ERIC Number: ED102076
Record Type: RIE
Publication Date: 1974-Nov-27
Reference Count: 0
A Comparative Study of the Effects of an Interdisciplinary Course in Inquiry on the Perceptions of Preservice Teachers.
DeMarte, Patrick J.; Sorgman, Margo I.
This study investigated the effects of an interdisciplinary course in inquiry on the self-perceptions of preservice teachers. Sample populations included an experimental group enrolled in an interdisciplinary inquiry course. Control groups comprised students enrolled only in a philosophy course in inquiry, students not enrolled in either course, and inservice teachers not enrolled in either course. A testing instrument rated the concepts of "myself as an inquirer" and "myself as a teacher in the conduct of inquiry" and opinion on the nature of inquiry. A summary of the findings concluded that the experimental inquiry group perceived (1) their inquiry teaching selves as more open to and pleased by the social stimulation of the inquiry mode of teaching, (2) themselves less comfortable as inquirers than did students in the philosophy of inquiry course, (3) the nature of inquiry as more truthful and perfect than did any of the other groups, and (4) the nature of inquiry as less structured and more responsive than the other control groups. Under the assumption that behavior follows perception, instruction of this nature is valuable for teaching any inquiry oriented discipline. (Author/DE)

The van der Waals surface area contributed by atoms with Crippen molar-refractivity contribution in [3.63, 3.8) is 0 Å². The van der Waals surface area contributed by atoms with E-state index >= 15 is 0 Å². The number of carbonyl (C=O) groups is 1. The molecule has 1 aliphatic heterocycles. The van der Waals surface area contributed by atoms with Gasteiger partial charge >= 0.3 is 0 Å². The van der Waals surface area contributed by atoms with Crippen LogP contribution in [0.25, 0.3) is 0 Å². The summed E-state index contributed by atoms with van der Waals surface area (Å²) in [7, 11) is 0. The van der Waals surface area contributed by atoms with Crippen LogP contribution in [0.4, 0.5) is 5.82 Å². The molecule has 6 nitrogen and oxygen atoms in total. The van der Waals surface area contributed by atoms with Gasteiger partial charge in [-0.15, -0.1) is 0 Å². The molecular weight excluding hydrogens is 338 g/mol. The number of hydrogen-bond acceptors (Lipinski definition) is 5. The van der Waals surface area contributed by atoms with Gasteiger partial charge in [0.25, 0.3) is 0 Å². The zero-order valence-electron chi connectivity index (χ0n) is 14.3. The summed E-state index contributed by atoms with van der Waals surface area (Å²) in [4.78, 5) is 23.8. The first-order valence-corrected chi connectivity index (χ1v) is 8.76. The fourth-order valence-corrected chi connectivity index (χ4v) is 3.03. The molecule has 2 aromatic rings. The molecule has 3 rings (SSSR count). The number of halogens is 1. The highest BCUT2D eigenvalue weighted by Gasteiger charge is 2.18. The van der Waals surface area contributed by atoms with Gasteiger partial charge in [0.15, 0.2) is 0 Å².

Publication Type: Speeches/Meeting Papers
Education Level: N/A
Authoring Institution: N/A
Note: A paper presented to CUFA section of the National Council for Social Studies (Chicago, Illinois, November 1974)